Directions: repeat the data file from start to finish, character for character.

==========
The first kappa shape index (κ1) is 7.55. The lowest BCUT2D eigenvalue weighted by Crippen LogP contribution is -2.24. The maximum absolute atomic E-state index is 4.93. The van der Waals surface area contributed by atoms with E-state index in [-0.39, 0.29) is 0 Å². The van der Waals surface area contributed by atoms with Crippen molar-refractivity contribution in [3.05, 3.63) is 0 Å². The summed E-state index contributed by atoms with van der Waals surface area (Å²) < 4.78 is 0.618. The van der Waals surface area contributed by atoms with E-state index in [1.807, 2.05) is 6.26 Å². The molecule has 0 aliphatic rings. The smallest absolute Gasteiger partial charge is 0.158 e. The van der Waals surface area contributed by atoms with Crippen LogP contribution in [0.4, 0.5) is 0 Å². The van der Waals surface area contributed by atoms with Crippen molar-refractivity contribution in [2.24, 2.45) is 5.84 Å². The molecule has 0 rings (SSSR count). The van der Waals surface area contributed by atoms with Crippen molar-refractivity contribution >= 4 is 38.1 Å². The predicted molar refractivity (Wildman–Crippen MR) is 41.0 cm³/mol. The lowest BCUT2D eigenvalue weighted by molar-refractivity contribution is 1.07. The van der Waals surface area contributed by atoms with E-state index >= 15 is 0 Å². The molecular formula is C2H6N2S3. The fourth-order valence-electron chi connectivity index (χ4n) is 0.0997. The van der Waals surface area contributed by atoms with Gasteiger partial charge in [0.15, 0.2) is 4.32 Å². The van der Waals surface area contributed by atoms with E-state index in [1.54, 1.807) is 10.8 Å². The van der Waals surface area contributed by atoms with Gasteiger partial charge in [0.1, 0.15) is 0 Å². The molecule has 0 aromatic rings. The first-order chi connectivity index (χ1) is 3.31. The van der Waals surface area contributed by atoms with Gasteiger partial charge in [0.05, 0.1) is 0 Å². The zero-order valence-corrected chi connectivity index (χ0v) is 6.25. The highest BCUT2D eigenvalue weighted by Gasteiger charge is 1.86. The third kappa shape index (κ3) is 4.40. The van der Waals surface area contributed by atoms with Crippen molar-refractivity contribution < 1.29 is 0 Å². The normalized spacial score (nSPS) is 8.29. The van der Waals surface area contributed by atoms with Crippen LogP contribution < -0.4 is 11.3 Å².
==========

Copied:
The first kappa shape index (κ1) is 7.55. The lowest BCUT2D eigenvalue weighted by Crippen LogP contribution is -2.24. The maximum absolute atomic E-state index is 4.93. The van der Waals surface area contributed by atoms with E-state index in [-0.39, 0.29) is 0 Å². The van der Waals surface area contributed by atoms with Crippen molar-refractivity contribution in [3.05, 3.63) is 0 Å². The summed E-state index contributed by atoms with van der Waals surface area (Å²) < 4.78 is 0.618. The van der Waals surface area contributed by atoms with E-state index in [1.807, 2.05) is 6.26 Å². The molecule has 0 aliphatic rings. The smallest absolute Gasteiger partial charge is 0.158 e. The van der Waals surface area contributed by atoms with Crippen LogP contribution in [0.4, 0.5) is 0 Å². The van der Waals surface area contributed by atoms with Crippen molar-refractivity contribution in [2.24, 2.45) is 5.84 Å². The molecule has 0 rings (SSSR count). The van der Waals surface area contributed by atoms with Crippen molar-refractivity contribution >= 4 is 38.1 Å². The predicted molar refractivity (Wildman–Crippen MR) is 41.0 cm³/mol. The lowest BCUT2D eigenvalue weighted by molar-refractivity contribution is 1.07. The van der Waals surface area contributed by atoms with E-state index >= 15 is 0 Å². The molecular formula is C2H6N2S3. The fourth-order valence-electron chi connectivity index (χ4n) is 0.0997. The van der Waals surface area contributed by atoms with Gasteiger partial charge in [0.15, 0.2) is 4.32 Å². The van der Waals surface area contributed by atoms with E-state index in [1.54, 1.807) is 10.8 Å². The van der Waals surface area contributed by atoms with Gasteiger partial charge in [0.1, 0.15) is 0 Å². The molecule has 0 aromatic rings. The first-order chi connectivity index (χ1) is 3.31. The van der Waals surface area contributed by atoms with Gasteiger partial charge in [0.05, 0.1) is 0 Å². The zero-order valence-corrected chi connectivity index (χ0v) is 6.25. The highest BCUT2D eigenvalue weighted by Gasteiger charge is 1.86. The third kappa shape index (κ3) is 4.40. The van der Waals surface area contributed by atoms with Crippen molar-refractivity contribution < 1.29 is 0 Å². The normalized spacial score (nSPS) is 8.29. The van der Waals surface area contributed by atoms with Crippen LogP contribution < -0.4 is 11.3 Å².